Continental Reshapes Its LA Operation, Expands Hawai’i

Update 10/9 @1041a: Nevermind. Continental just uses the 737-800 as a placeholder for future schedules. These can be expected to change in the next month or so. The Hawai’i stuff is still valid. Sorry about that.

It looks like Continental has decided to join in the Hawai’i sweepstakes with some interesting new west coast routes, including the first Orange County – Honolulu flight since Aloha folded. But while those are interesting, I’m more intrigued by the remaking they’re giving to their LA operation.

Today, LAX is a jumble of airplanes ranging from 737-800s and 737-900s to 757-200s and 757-300s. Beginning March 7, LAX will be an all-737 operation. In fact, everything will be a 737-800 except for the two flights to Honolulu which will be on 737-900s. Not only are the planes shrinking, but they’re also cutting frequencies. Houston, Newark, and Cleveland will each see one less flight per day from LAX.

Continental's 737-800 loves LAX

Currently, by my count there are six Continental airplanes that sit overnight at LAX. That will drop to four with the new schedule. Part of that is thanks to a new nonstop flight to Maui. The airplane leaves LAX at 505p and returns on a redeye just in time to start the day as it would have were it sitting on the ground.

The Honolulu operations are even more interesting. Right now, Honolulu is operated by a 737-800, and it sits there for a long time. It arrives at 1245p and then doesn’t come back to LAX until 830p. But starting in March, there will be two daily flights on the 737-900. One will leave LAX at 1020a and arrive Honolulu at 120p. But instead of waiting all day, it will turn right around and come back to LAX at 150p. The other will leave LAX at 155p and arrive Honolulu at 440p. That will just turn around on the 825p redeye. It appears these airplanes will just go around in circles between the two cities.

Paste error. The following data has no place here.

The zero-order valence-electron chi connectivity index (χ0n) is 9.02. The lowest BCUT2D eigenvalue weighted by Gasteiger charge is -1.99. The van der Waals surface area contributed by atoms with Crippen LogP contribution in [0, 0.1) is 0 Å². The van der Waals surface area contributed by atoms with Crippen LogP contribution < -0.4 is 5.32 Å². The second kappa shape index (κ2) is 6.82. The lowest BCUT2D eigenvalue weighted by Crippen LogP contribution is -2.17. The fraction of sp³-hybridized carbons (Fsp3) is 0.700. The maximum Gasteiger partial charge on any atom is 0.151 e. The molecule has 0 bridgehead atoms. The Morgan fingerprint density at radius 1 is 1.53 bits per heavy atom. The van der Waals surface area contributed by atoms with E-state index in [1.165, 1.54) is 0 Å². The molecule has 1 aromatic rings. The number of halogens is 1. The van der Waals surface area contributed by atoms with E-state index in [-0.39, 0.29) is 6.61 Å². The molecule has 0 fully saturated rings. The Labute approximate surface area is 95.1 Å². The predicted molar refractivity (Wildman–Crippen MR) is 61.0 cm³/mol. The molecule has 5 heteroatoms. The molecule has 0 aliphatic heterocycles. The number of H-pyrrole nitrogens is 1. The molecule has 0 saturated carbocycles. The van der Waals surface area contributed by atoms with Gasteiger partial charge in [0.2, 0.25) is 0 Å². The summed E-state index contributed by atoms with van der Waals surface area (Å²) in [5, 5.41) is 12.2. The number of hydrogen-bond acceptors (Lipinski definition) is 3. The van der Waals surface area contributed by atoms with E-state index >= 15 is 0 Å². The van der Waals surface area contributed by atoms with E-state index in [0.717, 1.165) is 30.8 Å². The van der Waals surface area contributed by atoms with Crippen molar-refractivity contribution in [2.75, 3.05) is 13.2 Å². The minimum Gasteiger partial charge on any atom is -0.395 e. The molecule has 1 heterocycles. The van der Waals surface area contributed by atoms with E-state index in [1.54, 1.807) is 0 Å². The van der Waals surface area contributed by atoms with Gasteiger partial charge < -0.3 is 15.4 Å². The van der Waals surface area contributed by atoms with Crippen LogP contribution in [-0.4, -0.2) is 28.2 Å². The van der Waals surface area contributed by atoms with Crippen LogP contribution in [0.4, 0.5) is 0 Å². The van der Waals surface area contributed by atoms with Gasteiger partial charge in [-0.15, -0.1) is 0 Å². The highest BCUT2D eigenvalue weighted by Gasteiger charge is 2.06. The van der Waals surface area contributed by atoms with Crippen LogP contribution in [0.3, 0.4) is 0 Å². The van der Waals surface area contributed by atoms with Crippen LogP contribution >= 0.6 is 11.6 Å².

Meanwhile, down the road in Orange County, Continental is resurrecting the flight to Honolulu that last operated before Aloha went belly up. Like Aloha, they’ll use a 737-700. This is a pure utilization flight. Right now, there are two 737-700s that come in at 428p and 732p. One of those turns around for the 915p redeye to Newark but the other stays overnight. So, if the 428p sits overnight today, it can now do the 520p departure to Honolulu and return at 745a the next day ready to resume its normal schedule.

This flight is only operating 4 days a week for now but they have plans to expand to daily.

So why are all these moves being made? Something tells me it’s related to Continental joining the Star Alliance. Now, Continental will be able to fill those Hawai’i flights with feed from United and United Express in LAX. And in Orange County, they’ll be able to tap into that loyal Mileage Plus base that may not even know what OnePass is. (It’s been a long, long time since Continental was based here, and they’re often the last airline people think about.)